So, banks are socking away billions in reserves just in case things get ugly, which hurts their earnings.
But it's not all bad on Wall Street. In fact, volatility can be good for bank trading desks that make the right calls. Trading was a bright spot for Goldman and Citi this last quarter.
Higher interest rates can also boost the money that banks make by charging interest – Bank of America, for one, did just that.
But overall, higher interest rates in the months ahead mean tighter margins for big banks – with stagnant dividend payments, less share buybacks and more circumspect credit for the rest of us.
Could It Get Worse?
Before anyone had time to fully explain June's inflation numbers, the growls had already begun on trading desks and research shops:
Maybe in two weeks the Fed will raise interest rates by a full percentage point — the most at a single meeting in its modern history.
This increasingly likely scenario shows the jam the Fed has gotten itself into, with Fed officials seeking to express to the country a whatever-it-takes attitude. Neil Irwin and Courtenay Brown say that’s put them in a corner.
It’s a precarious situation where high inflation reports demand a mounting series of interest rate hikes and other policy moves that end with reduced consumer and business spending and a cratering economy.
Just last month, a high May inflation reading drove Fed leaders to make a last-minute shift to raise interest rates by 75 basis points, not the 50-point increase they had been signaling.
Well, here we go again. Wednesday's BLS report showed a 9.1% rise in the Consumer Price Index over the last year — and perhaps more significantly, the uptick of monthly core inflation to 0.7% in June.
And yesterday’s Producer Price Index, which essentially reflects wholesale prices charged to retailers, was even higher – at 11.3%.
It was a "major league disappointment," as Fed governor Christopher Waller said in a speech afterwards. The stock markets agreed.
The reports set off alarm bells throughout the financial world that recent history would repeat itself and, by day's end, the CME futures markets would almost fully price in a one-percentage-point rate hike at the end of the month.
The Federal Reserve’s dual mandate is to promote stable prices and maximize employment. Today, we take a look at how current events are affecting those policy mandates.
Early Pandemic Layoffs Driving Today’s Labor Shortages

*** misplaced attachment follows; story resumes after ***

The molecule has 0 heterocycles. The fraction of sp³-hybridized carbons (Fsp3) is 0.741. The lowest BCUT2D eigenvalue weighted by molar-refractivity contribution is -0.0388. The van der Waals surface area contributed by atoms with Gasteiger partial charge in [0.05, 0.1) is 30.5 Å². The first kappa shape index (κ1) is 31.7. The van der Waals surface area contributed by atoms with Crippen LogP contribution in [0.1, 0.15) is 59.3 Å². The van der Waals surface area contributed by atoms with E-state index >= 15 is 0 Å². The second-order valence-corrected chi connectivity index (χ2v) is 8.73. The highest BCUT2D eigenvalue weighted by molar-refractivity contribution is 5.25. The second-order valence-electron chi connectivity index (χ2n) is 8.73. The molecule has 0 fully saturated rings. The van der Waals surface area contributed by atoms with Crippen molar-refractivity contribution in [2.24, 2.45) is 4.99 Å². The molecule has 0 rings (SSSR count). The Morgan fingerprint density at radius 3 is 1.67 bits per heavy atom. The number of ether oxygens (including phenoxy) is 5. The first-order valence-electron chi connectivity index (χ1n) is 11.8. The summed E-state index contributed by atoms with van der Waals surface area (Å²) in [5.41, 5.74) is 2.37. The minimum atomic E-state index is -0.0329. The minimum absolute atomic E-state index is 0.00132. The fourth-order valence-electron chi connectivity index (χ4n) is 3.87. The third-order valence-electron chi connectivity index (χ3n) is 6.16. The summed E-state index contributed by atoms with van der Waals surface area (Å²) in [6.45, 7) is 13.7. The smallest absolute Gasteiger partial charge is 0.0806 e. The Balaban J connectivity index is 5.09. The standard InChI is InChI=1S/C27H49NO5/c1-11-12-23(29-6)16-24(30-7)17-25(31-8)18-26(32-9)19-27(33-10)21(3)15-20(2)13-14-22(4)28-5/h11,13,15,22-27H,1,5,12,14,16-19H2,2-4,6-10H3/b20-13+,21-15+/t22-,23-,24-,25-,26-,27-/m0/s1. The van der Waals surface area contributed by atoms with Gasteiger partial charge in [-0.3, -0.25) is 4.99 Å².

One only has to recall the infancy of the pandemic to see why employers in a broad range of industries are struggling with historic labor shortages.
Decisions made in 2020 to cut staff appear to be a root cause of many 2022 frustrations, according to Courtenay Brown and Neil Irwin of Axios.
The industries hardest hit at the pandemic's onset — restaurants, hotels and airlines — are now those seeing a boom in demand.
Even with higher pay, though, they're struggling to replace the workers they laid off back then – some of whom have moved to other industries where the pay is comparable or higher and working conditions are better.
The worker shortage has pushed businesses to raise wages rapidly, which has, in turn, kept inflation elevated.
On the other hand, this dynamic has been more subdued in Europe.
Wow, talk about exceeding expectations
Job growth was up much higher than pundits expected in June, as reported today by the government.
According to the Bureau of Labor Statistics, nonfarm payrolls increased by 372,000 over the month, way stronger than economists’ consensus estimate of 250,000.
The BLS’ U-6 unemployment rate that includes discouraged workers and those holding part-time jobs for economic reasons dropped to 6.7% from 7.1% (the underreported U-3 headline rate remained unchanged at 3.6%).
Civilian labor force participation was essentially flat, falling slightly to 62.2% from 62.3% but still remains more than a full percentage point below the level seen just before the pandemic started in 2020.
Total civilian employment – at 158.1 million – actually fell somewhat in June and was still close to 800,000 below its February 2020 level.
Average hourly earnings increased 0.3% for the month and were up 5.1% from a year ago, indicating that wage pressures remain strong as brisk inflation sails along.
Among the unemployed, both the number of permanent job losers (1.3 million) and the number of persons on temporary layoff (827,000) changed little over the month.
The number of long-term unemployed – i.e., those jobless for 27 weeks or more – was essentially unchanged at 1.3 million. This measure is 215,000 higher than in February 2020.
The long-term unemployed accounted for 22.6% of all unemployed persons in June.
Interestingly, 7.1% of employed Americans teleworked (worked mainly from home) because of the pandemic, down from 7.4%.
Another 2.1 million people reported that they’d been unable to work because their employer closed or they were laid off thanks to the pandemic – up from 1.8 million in May.
By sector, education and health services led the job added, with 96,000 hires, while professional and business services added 74,000 positions.
What do these numbers mean?